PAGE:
IBS Symptoms & Co-occurring Conditions 

IBS is most commonly experienced during a woman’s menstruation years (between her teens to mid-forties). In addition to overlapping gut disorders, women with IBS may have several gynecological disorders, including endometriosis, dysmenorrhea, pelvic floor myalgia, chronic cyclic pelvic pain, or polycystic ovary syndrome

IBS & Pregnancy: PCOS, IVF, IBS and FODMAPs
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In fact, studies have shown that 50% of women seeing a gynecologist for lower abdominal pain have IBS. Women with IBS are also more likely than women with other bowel symptoms to be diagnosed with endometriosis. And women with IBS are three times more likely to receive a hysterectomy than women without IBS.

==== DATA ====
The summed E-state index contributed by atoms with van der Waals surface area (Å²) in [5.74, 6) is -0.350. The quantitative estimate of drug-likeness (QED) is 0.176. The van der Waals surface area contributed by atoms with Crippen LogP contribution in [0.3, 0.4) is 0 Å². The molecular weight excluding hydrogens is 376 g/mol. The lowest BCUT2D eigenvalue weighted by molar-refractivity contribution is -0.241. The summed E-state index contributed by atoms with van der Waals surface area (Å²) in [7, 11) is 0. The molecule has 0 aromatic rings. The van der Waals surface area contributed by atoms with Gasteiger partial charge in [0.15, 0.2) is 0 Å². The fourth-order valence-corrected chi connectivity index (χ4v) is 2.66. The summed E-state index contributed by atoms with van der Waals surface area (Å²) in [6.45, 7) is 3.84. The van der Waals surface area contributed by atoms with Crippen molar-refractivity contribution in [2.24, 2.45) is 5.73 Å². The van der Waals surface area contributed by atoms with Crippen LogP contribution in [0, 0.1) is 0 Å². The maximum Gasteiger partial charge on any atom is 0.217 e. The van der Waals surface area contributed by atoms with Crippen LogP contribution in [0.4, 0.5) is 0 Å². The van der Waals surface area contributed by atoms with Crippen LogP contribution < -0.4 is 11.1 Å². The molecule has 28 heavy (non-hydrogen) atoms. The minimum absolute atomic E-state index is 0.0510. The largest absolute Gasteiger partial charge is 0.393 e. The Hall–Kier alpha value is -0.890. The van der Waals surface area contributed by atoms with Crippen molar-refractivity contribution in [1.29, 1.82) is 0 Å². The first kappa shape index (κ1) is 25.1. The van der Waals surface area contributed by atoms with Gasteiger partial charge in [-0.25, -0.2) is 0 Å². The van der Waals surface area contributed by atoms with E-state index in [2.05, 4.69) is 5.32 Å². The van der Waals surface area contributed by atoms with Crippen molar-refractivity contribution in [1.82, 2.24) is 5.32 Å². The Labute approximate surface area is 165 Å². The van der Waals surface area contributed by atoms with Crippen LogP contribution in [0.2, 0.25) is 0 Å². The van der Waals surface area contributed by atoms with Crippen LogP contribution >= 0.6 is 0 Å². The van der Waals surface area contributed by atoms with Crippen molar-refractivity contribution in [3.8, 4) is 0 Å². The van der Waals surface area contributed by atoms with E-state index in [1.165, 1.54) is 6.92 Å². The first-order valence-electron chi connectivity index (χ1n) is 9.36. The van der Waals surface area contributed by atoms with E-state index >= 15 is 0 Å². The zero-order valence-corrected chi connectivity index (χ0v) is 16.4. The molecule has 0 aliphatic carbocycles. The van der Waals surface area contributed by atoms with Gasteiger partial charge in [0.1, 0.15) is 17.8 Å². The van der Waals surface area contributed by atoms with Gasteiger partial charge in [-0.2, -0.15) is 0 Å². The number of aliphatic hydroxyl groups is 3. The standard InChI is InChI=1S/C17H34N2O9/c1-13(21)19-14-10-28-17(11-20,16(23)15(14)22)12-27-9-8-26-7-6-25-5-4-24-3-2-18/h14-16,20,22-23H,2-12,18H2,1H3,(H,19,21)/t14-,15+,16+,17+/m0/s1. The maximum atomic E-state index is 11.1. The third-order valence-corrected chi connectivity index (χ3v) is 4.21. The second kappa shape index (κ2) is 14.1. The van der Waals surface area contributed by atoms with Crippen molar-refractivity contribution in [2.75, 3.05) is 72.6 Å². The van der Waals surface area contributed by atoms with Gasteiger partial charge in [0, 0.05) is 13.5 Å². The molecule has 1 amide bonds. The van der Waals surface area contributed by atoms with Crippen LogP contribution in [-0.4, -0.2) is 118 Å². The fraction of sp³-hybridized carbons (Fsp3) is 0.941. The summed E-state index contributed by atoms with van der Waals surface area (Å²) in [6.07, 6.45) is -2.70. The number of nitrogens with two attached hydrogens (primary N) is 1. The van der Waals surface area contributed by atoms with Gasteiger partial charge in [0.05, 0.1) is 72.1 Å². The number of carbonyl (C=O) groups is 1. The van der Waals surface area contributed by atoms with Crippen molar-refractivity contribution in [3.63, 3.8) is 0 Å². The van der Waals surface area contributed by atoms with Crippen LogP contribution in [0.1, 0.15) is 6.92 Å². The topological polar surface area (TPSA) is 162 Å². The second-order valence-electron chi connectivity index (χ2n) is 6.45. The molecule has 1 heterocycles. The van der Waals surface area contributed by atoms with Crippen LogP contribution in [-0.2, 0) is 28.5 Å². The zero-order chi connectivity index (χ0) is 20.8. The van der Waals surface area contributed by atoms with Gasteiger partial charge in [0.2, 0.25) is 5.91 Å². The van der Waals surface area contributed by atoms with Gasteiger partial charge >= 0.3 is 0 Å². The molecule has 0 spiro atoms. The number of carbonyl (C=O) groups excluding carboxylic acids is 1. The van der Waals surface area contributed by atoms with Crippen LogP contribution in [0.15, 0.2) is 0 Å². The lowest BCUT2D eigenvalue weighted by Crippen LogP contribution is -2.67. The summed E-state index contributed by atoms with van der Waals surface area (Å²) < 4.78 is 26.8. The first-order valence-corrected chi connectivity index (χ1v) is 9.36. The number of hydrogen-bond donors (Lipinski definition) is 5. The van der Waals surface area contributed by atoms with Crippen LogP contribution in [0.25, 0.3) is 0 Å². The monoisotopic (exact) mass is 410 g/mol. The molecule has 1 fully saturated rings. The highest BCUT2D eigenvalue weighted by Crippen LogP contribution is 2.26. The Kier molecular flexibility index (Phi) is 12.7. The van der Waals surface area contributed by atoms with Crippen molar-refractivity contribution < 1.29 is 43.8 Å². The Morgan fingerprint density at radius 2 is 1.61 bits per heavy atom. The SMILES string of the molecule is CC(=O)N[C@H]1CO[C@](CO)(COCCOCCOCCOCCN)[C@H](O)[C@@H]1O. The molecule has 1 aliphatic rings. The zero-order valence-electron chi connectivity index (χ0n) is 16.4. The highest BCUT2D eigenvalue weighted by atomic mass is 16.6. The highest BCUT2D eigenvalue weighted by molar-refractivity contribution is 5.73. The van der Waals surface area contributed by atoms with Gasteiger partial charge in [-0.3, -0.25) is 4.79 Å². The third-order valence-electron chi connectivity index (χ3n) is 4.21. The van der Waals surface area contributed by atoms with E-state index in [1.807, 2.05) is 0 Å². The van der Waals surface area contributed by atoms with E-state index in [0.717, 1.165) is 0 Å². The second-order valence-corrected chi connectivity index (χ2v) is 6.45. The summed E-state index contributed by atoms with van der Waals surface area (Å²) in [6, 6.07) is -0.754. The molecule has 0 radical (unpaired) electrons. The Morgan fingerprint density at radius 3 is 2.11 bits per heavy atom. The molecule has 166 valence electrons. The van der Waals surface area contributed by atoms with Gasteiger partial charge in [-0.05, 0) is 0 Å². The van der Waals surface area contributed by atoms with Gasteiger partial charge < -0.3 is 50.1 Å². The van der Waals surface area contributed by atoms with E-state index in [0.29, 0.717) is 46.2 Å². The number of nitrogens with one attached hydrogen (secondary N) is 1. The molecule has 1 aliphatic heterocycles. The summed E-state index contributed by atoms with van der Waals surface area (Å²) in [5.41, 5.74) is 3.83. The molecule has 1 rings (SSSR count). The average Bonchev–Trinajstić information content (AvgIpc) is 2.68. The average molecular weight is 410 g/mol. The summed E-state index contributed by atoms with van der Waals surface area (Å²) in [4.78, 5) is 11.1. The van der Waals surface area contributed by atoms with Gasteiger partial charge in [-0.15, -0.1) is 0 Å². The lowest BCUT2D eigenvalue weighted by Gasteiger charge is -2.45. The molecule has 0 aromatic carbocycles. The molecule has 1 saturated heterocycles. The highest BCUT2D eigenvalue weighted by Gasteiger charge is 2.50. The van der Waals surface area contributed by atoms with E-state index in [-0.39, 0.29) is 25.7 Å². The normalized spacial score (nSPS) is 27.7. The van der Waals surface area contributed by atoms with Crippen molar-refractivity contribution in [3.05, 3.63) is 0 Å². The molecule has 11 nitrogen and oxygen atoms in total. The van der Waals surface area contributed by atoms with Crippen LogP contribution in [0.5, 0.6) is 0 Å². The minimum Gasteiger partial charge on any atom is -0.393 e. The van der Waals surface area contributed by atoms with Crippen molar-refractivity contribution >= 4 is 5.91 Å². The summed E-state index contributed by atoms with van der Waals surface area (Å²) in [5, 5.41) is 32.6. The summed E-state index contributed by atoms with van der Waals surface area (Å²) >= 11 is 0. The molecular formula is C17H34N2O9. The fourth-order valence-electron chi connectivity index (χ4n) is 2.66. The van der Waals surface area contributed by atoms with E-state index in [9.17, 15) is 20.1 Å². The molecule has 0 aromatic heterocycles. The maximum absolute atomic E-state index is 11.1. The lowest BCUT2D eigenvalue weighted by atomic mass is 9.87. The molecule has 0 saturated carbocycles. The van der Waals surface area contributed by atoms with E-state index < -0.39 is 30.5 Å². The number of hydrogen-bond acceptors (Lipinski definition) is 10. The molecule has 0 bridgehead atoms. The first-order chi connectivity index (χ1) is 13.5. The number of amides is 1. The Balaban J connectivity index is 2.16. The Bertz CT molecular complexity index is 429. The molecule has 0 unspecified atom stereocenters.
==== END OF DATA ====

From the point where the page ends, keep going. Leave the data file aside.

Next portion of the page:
These co-occurring conditions lead to a unique constellation of symptoms experienced by women, such as intense abdominal pain, excessive bloating, and loose stools around the time of their menstrual period. Women also show slower gastric emptying rates of both solids and liquids, and they are twice as likely as men to report generalized bloating or abdominal distention as men. 

Finally, women experience more chronic pain disorders that may co-occur with IBS, such as fibromyalgia, chronic fatigue syndrome and migraine headache. Women also tend to feel more fatigue, depression and anxiety, and experience lower quality of life than male IBS patients. These are real and true issues, and are not often recognized by healthcare professionals, friends, and family members of the female IBS sufferer.